Barron’s 400 ETF trims exposure to large-cap and technology stocks

Sep 21st, 2020 | By | Category: Equities

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The Barron’s 400 ETF (BFOR US), an NYSE Arca-listed ETF tracking the Barron’s 400 Index (B400), has reduced its exposure to large-caps and technology stocks following the semi-annual reconstitution and rebalance of its underlying index.

Carlos Diez, CEO and founder of MarketGrader

Carlos Diez, CEO and Founder of MarketGrader.

Co-created by Barron’s, a prominent US financial journal, and MarketGrader, an independent equity research and indexing firm, the ETF tracks the performance of 400 US companies selected based on the strength of their financial statements and the attractiveness of their share prices.

The engine behind the index’s methodology is MarketGrader’s proprietary equity rating system which assigns nearly all investable US stocks a grade on a scale of 0-100 based on a combination of 24 fundamental indicators.

The factors span growth, value, profitability, and cash flow metrics picking the top-ranking companies – in line with a ‘growth at a reasonable price’ (GARP) strategy – after screening for size, sector diversification, and liquidity.

Index constituents are equally weighted, each representing 0.25% upon rebalancing, eliminating the tendency in traditional market capitalization-weighted indices of the largest companies to disproportionately impact performance.

To maintain its GARP investment philosophy, the index is reconstituted and rebalanced twice a year, removing firms whose fundamental quality may have been eroded or whose share price no longer represents an attractive buy.

Covid-19 outperformance

B400’s last effective rebalance date was 23 March 2020 which was, coincidentally, also the day the US equity market hit its bottom following the sharp pandemic-induced decline in February and March.

The index has delivered on its objective since the last rebalance, recording a 56.5% return between 23 March and 18 September compared to 48.4% for the S&P 500, 53.9% for the S&P MidCap 400, and 51.1% for the broad market Russell 3000 Index.

Looking ahead, B400 will replace 180 companies, equivalent to a turnover ratio of 45% which is in line with the index’s historical average.

From a sector standpoint, although financials and technology stocks both reached B400’s 20% sector cap (80 companies) in March, only financials has maintained its ceiling in the current reconstitution, extending a streak that goes back to March 2014.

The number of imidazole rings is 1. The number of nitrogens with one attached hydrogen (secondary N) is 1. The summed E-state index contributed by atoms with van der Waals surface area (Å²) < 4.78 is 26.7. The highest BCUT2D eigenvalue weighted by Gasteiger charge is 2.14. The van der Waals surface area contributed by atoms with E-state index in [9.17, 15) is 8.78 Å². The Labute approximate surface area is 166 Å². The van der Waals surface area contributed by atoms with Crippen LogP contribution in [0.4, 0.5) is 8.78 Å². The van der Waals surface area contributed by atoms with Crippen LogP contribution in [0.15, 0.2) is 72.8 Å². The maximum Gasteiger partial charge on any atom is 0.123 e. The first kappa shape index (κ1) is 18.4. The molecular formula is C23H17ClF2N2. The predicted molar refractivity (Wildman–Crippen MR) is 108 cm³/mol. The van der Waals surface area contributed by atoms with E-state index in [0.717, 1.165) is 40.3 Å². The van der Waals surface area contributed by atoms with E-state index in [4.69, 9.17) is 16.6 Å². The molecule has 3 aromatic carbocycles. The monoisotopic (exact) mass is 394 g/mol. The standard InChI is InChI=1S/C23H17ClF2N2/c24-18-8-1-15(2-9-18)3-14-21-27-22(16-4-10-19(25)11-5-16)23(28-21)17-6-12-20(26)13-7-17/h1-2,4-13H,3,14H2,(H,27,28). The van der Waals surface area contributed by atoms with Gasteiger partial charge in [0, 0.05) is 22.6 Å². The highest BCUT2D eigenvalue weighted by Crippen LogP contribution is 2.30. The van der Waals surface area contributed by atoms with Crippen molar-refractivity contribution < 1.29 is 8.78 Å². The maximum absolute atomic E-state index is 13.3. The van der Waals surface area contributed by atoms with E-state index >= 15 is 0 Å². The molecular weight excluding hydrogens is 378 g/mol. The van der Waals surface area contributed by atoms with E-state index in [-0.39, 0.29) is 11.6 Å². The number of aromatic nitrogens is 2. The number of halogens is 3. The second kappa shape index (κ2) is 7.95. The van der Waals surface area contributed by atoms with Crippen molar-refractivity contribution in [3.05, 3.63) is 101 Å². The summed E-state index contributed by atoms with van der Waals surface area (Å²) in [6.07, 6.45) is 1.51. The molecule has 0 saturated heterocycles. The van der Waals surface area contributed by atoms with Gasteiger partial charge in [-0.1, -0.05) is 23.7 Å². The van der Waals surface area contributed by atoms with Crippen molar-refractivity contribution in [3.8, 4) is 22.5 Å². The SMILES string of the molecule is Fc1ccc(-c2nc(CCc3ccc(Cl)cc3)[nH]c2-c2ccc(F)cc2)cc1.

Exposure to technology stocks has been trimmed by four constituents with the sector continuing to be well represented at 19% on the index total. This allocation is overweight relative to B400’s historical average of 70 technology stocks.

Industrials, at 75 companies, continues to be B400’s third-largest sector and is also overweight by six constituents relative to its historical average of 69 stocks. According to MarketGrader, this underscores the ongoing strength B400 is finding in US manufacturing across industries with significant exposure to a rebounding US economy.

B400’s size make-up didn’t change much, although there was a slight shift out of larger capitalization companies in favour of smaller firms. Specifically, 45 companies with market caps above $20 billion were removed from the index, while only 33 firms from that size segment were added. Well-known mega-cap names exiting B400 include JPMorgan Chase, Visa, Mastercard, Intel, and Bank of America, while Procter & Gamble, Home Depot, Salesforce, Broadcom, and UPS have entered the index. Meanwhile, 109 companies with market caps below $10bn were removed and replaced by 117 companies from the same size category.

Carlos Diez, CEO and Founder of MarketGrader, commented, “Against a backdrop of investor angst about a decelerating global economy and rock-bottom interest rates, it is important to note that the methodology that unemotionally judges stocks based on company fundamentals and selects them to the Barron’s 400 Index continues to find ample opportunities for long-term capital appreciation among US equities.

“This is particularly true among quality growth companies outside the mega-cap technology stocks that seem to dominate the market’s daily headlines. We believe the US economy will rebound strongly once it fully reopens and it resumes its high growth trajectory of recent years and in such an environment we expect companies that have flown under the radar in recent months to do better than many of the mega cap technology stocks that have dominated the market cap benchmarks.

“We assume not only that a stronger US economy will favor many cyclical sectors broadly but also that a change in market leadership might be in the cards given some of the valuations reached recently by the market’s highflyers.”

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